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What Is Religion?

Essay by   •  April 24, 2011  •  Essay  •  1,143 Words (5 Pages)  •  1,746 Views

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The idea of religion can have different meaning to different people. What people believe can be based off of morals, culture, life experiences, science, ect. Seeing as there are many different aspects to the path of one's religion allows for definitions of religion to differ from person to person as well. This is why religion is very difficult to define. However, through studying some diverse religions I am able to see similarities between them. Even though individuals may have different views on what religion is, I see religion as a system of beliefs that adds meaning to its follower's lives. The followers can learn their place and significance in the universe due to the teachings they follow. In addition, religion is the how they journey through the present life toward the religion's ultimate goal; through practice and worship of a higher power. While looking at two religions we have studied, Theravada Buddhism and Islam, one can see how both religions' doctrines and practice can be encompassed into this definition.

Any religion must have a set of beliefs to follow and look to for guidance. One belief both these religions have in common is they both believe in one higher power. Islam worships Allah, while Theravada Buddhists worship Buddha. Islam believers worship Allah only and have consequences for sins and disbelievers. Theravada Buddhists see Buddha as their teacher of Dharma (teachings of the Buddha). Although each of these higher powers have somewhat different teachings, the teachings ultimately result in how they want to see their followers live their life. Through both these higher powers, believers also can discover who they are as they walk their religious path of life.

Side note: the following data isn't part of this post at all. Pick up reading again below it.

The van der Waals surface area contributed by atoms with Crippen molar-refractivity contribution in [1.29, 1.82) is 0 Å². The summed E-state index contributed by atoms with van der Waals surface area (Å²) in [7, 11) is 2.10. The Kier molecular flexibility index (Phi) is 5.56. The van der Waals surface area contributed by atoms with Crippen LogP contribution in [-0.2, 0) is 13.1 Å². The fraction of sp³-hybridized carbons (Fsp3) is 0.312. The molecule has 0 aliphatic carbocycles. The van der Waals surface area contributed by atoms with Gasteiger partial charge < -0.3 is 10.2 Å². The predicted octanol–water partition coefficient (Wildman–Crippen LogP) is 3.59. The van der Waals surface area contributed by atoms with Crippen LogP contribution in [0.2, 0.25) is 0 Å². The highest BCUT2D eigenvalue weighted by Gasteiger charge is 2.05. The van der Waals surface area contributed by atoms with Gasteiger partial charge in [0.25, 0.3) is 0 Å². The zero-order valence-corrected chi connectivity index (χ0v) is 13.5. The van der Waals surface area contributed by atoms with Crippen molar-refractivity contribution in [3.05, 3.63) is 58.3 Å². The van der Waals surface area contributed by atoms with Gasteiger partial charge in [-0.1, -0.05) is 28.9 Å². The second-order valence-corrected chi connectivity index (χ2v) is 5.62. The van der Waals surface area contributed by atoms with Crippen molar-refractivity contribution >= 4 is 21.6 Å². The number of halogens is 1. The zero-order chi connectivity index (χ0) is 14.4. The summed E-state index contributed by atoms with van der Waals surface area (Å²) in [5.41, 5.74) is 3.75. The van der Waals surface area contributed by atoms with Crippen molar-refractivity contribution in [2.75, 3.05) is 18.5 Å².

Each of these religions have similar beliefs when it comes to how their followers believe they should live their life as well. They both think that good deeds should be completed in life and their wrong doings have consequences later in the religious path. Followers of the Islamic faith believe that through one's life they should only be performing good deeds and should be faithful to their religion only. The consequence for wrong doings results in residing in hell after ones death, while believers who perform good deeds are granted into the garden of paradise. Within Islam's sacred text, the Qur'an, states, "God will admit those who believe and do good deeds to the gardens graced with flowing streams; the disbelievers may take their fill of pleasure in this world, and eat as cattle do, but the fire will be their home." (333) The consequences of individuals wrong doings in Islam are clearly unwanted, which is why there is a set out belief that one should be kind and carry out positive actions for the hope of making it into a good after life.

Theravada Buddhism incorporates the idea of good and bad deeds as well through karma. Karma is the idea that there is a chain of causation from each life to the lives that will follow. Buddhists doctrine allows for believers to think their wrong doings will not allow them to reach the ultimate goal. Instead karma will follow them to each continuing life, making their life less enjoyable as it could be if the followers had only performed good deeds through their life. This guidance of how to live one's present life allows for individual followers

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